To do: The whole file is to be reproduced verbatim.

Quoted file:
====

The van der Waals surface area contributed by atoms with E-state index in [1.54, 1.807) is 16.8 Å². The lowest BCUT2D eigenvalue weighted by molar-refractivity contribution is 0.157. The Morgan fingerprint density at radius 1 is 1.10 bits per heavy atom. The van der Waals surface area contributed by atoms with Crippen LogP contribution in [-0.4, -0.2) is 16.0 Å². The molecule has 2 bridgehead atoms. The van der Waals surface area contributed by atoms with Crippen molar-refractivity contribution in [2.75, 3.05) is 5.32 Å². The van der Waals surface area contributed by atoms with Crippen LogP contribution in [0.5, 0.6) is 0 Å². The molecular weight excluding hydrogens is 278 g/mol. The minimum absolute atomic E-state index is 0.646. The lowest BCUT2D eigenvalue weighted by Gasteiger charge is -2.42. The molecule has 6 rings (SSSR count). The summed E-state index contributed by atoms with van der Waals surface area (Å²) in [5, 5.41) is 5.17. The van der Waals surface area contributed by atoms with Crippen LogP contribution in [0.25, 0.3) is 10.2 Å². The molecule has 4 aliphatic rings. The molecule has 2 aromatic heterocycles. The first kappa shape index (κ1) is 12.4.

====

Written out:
The van der Waals surface area contributed by atoms with E-state index in [1.54, 1.807) is 16.8 Å². The lowest BCUT2D eigenvalue weighted by molar-refractivity contribution is 0.157. The Morgan fingerprint density at radius 1 is 1.10 bits per heavy atom. The van der Waals surface area contributed by atoms with Crippen LogP contribution in [-0.4, -0.2) is 16.0 Å². The molecule has 2 bridgehead atoms. The van der Waals surface area contributed by atoms with Crippen molar-refractivity contribution in [2.75, 3.05) is 5.32 Å². The van der Waals surface area contributed by atoms with Crippen LogP contribution in [0.5, 0.6) is 0 Å². The molecular weight excluding hydrogens is 278 g/mol. The minimum absolute atomic E-state index is 0.646. The lowest BCUT2D eigenvalue weighted by Gasteiger charge is -2.42. The molecule has 6 rings (SSSR count). The summed E-state index contributed by atoms with van der Waals surface area (Å²) in [5, 5.41) is 5.17. The van der Waals surface area contributed by atoms with Crippen LogP contribution in [0.25, 0.3) is 10.2 Å². The molecule has 4 aliphatic rings. The molecule has 2 aromatic heterocycles. The first kappa shape index (κ1) is 12.4.